"The chairman of the committee, who pushed the law through, went to work for the pharmaceutical industry, making $2 million a year," Obama announced to the camera, his sleeves rolled up for action. "That's an example of the same old game-playing in Washington. You know, I don't want to learn how to play the game better; I want to put an end to the game-playing."

A year later, he would find that game not so unpleasant after all.


After he became president, Obama would indulge Tauzin in the same closed-door dealings he once lambasted. The drug industry agreed to taxes and rebates involving $80 billion in savings over ten years. In exchange, Obama welshed on three crucial promises: to speed generics to market, to allow the importation of cheaper drugs, and to retain the right to negotiate Medicare drug prices.

Senator Bill Nelson, a Democrat from Florida, was among several congressmen who tried unsuccessfully to maintain negotiation rights. He proposed a bill that would have forced drug companies to match prices offered to other government programs (Medicaid, Veterans Administration) that do negotiate.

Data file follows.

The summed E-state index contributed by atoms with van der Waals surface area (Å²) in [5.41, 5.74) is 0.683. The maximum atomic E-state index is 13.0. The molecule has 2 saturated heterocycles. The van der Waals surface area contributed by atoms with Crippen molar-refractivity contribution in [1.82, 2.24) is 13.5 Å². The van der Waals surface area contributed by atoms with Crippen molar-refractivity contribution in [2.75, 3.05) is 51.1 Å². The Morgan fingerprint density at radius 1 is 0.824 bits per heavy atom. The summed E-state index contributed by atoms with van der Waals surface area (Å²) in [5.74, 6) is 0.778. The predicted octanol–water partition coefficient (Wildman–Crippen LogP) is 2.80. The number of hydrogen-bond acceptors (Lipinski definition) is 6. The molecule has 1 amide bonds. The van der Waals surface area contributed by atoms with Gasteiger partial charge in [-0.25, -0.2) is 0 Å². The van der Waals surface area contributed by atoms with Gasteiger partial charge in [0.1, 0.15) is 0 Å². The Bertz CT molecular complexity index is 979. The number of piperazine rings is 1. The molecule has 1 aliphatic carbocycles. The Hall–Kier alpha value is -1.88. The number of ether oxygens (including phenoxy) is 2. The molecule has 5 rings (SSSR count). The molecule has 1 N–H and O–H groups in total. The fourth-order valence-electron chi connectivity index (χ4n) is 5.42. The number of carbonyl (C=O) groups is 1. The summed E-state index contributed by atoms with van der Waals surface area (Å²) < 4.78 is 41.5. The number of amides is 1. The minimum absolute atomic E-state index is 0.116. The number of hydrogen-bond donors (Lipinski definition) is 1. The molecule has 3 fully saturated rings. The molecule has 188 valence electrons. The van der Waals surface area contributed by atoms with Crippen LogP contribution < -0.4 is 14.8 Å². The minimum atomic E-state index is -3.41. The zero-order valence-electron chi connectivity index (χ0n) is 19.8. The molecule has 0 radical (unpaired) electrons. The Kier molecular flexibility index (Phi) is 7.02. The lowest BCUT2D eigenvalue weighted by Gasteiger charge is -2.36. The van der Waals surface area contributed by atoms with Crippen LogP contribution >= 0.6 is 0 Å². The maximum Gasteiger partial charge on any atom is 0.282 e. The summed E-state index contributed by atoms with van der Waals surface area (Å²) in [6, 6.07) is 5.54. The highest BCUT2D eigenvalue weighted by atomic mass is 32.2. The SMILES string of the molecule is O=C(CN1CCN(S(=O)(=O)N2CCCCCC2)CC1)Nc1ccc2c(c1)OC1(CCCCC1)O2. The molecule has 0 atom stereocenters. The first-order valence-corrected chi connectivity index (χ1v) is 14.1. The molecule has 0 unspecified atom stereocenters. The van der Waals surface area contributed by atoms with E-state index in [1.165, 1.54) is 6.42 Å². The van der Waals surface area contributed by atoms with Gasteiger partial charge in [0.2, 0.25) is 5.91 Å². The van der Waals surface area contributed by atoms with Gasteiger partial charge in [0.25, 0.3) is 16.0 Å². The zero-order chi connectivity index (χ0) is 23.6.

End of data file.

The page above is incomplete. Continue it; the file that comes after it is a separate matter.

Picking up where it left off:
"I'm not here picking on PhRMA," Nelson said at the time. "I just think, philosophically, that Medicare patients shouldn't be paying more than Medicaid beneficiaries."

But three Democrats — Senator Baucus and senators Robert Menendez of New Jersey and Tom Carper of Delaware — teamed with Republicans to ensure that Nelson's bill was stillborn in committee. They were more interested in keeping their word to the drug makers than in their duty to the American people.

"A deal is a deal," Carper explained.